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Opening your wallet to pull out a certain credit card (matching rewards with purchases) can make you feel smart. But not being able to find that card — or worse, not being able to find your wallet — is an entirely different experience.

During the busy holiday season, this scenario can happen more often than you think. (People may also frequently leave behind bags of newly purchased merchandise.) Blame stress, fatigue and multitasking. Although we’ve heard “a place for everything, and everything in its place,” we often just have something more urgent to attend to at any given moment. That’s how car keys end up in the refrigerator or the bathroom sink. What should you do if you card appears to have vanished?

1. Take a Second Look

If not in its usual place, your card could still be in your possession. Author Professor Solomon says many objects are within 18 inches of where you expect them to be — he calls it the “Eureka Zone.”  This means the card you’re missing could have been shoved into your wallet behind an appointment reminder. Or into a purse instead. It’s worth checking, again, calmly and methodically. (Believe me, it’s frustrating to find a card in your coat pocket the day after you report it lost.) You may also want to think about when you last saw the card, and what you were doing with it. Those can also be clues that may help you track it down.

2. Call Your Issuer

Then again, the card may have slid under a restaurant booth. Or you may have left it in a new chip-card reader or lost it at the airport. If you find it right away, great (maybe — more on that in a moment). But if not, you will want to let your card issuer know and have a replacement card issued. (Unless your card has a feature like Discover’s Freeze it, which lets you temporarily deactivate your card while you are looking for it.)

If you find your card after some time has passed, you may still want to get a replacement, depending on where it turns up. If you overlooked it in your wallet, that’s one thing, but if someone else found the card and turned it in at a store or restaurant, for example, it’s still possible the account information was compromised in the interim. In those cases, it would be smart to get a replacement, even though the physical card has been found, to minimize the odds of experiencing card fraud. (Remember, the new chip card technology won’t prevent fraudulent card-not-present transactions.)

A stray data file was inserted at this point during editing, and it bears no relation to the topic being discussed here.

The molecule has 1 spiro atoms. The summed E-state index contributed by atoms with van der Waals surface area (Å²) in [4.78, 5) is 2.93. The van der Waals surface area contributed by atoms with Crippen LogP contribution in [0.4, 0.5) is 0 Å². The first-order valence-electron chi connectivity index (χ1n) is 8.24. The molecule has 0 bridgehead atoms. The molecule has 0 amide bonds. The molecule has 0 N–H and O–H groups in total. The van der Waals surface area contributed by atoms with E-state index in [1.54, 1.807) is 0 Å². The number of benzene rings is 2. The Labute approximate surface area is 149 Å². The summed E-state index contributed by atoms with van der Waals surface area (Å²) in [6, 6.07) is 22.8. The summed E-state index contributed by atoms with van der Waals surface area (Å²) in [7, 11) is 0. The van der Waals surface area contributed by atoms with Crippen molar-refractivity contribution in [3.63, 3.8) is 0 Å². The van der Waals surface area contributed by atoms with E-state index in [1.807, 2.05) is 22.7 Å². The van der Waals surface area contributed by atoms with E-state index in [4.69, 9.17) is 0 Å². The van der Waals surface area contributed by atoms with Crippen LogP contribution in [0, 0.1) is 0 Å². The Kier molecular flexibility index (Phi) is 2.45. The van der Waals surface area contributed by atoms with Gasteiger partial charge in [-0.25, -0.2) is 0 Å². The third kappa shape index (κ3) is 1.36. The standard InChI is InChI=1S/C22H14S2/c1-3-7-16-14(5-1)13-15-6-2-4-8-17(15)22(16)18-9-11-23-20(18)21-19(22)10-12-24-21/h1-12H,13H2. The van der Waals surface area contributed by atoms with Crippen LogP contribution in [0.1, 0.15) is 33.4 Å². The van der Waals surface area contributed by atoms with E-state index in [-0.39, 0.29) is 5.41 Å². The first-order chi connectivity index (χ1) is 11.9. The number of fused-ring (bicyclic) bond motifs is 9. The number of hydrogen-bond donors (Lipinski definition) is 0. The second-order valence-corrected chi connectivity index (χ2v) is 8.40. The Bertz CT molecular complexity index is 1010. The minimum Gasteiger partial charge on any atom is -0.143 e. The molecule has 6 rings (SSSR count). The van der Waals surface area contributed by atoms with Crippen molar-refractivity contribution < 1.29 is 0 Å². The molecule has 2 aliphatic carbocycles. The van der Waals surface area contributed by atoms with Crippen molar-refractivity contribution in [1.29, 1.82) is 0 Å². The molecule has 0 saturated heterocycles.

3. Monitor Your Account

Generally, it’s always a good idea to monitor your credit card statements for fraudulent activity. Most credit cards have a zero-liability policy, so you likely won’t be responsible for charges if any unauthorized activity occurs. But the protections aren’t as strong with debit cards, and, in either case, reporting the loss promptly can keep you from being held responsible for fraudulent use.

You’ll want to review your account carefully, even if you had a new card issued, just to be on the safe side. Plus, you will want to check last month’s transactions to remind you of any auto-payments or recurring charges that may need to be updated with the new account numbers once the replacement card arrives. You don’t want your credit score to suffer because a bill went unpaid or was paid late during the changeover to a new card.

How to Avoid Future Problems

It always helps to have the card issuer’s phone number on hand when a card goes missing. Of course, that information would be on the card you can’t find. That’s why it is smart to make a list of card issuer phone numbers and keep it in a safe place. And the time to do this is now, when no cards are missing.

So, in short, here’s what to do to avoid a big problem if your card goes missing: record contact information for card issuers, limit the number of cards you carry and consider keeping a backup payment method in case a card is lost or stolen and has to be replaced.

At publishing time, Discover cards are offered through Credit.com product pages, and Credit.com is compensated if our users apply and ultimately sign up for this card. However, this relationship does not result in any preferential editorial treatment.

Note: It’s important to remember that interest rates, fees and terms for credit cards, loans and other financial products frequently change. As a result, rates, fees and terms for credit cards, loans and other financial products cited in these articles may have changed since the date of publication. Please be sure to verify current rates, fees and terms with credit card issuers, banks or other financial institutions directly.

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